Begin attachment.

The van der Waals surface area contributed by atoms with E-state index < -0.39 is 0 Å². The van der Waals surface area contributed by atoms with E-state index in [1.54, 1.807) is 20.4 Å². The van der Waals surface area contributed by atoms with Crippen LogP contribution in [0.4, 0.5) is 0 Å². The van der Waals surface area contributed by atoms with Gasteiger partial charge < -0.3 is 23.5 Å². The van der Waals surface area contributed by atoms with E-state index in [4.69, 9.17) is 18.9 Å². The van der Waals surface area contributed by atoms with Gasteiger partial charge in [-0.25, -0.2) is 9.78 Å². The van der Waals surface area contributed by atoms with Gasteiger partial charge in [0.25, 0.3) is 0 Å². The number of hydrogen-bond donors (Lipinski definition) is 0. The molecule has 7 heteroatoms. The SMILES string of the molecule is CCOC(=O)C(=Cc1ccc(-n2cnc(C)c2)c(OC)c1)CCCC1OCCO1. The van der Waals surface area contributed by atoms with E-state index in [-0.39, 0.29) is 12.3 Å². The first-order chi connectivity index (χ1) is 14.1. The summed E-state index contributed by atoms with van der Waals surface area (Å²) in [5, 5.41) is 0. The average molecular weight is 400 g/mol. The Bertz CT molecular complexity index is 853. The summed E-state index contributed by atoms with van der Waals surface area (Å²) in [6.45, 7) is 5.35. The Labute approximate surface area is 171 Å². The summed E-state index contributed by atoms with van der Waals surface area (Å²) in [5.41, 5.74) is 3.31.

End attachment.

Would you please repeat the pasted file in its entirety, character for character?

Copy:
The van der Waals surface area contributed by atoms with E-state index < -0.39 is 0 Å². The van der Waals surface area contributed by atoms with E-state index in [1.54, 1.807) is 20.4 Å². The van der Waals surface area contributed by atoms with Crippen LogP contribution in [0.4, 0.5) is 0 Å². The van der Waals surface area contributed by atoms with Gasteiger partial charge < -0.3 is 23.5 Å². The van der Waals surface area contributed by atoms with E-state index in [4.69, 9.17) is 18.9 Å². The van der Waals surface area contributed by atoms with Gasteiger partial charge in [-0.25, -0.2) is 9.78 Å². The van der Waals surface area contributed by atoms with Gasteiger partial charge in [0.25, 0.3) is 0 Å². The number of hydrogen-bond donors (Lipinski definition) is 0. The molecule has 7 heteroatoms. The SMILES string of the molecule is CCOC(=O)C(=Cc1ccc(-n2cnc(C)c2)c(OC)c1)CCCC1OCCO1. The van der Waals surface area contributed by atoms with E-state index in [-0.39, 0.29) is 12.3 Å². The first-order chi connectivity index (χ1) is 14.1. The summed E-state index contributed by atoms with van der Waals surface area (Å²) in [5, 5.41) is 0. The average molecular weight is 400 g/mol. The Bertz CT molecular complexity index is 853. The summed E-state index contributed by atoms with van der Waals surface area (Å²) in [6.45, 7) is 5.35. The Labute approximate surface area is 171 Å². The summed E-state index contributed by atoms with van der Waals surface area (Å²) in [5.41, 5.74) is 3.31.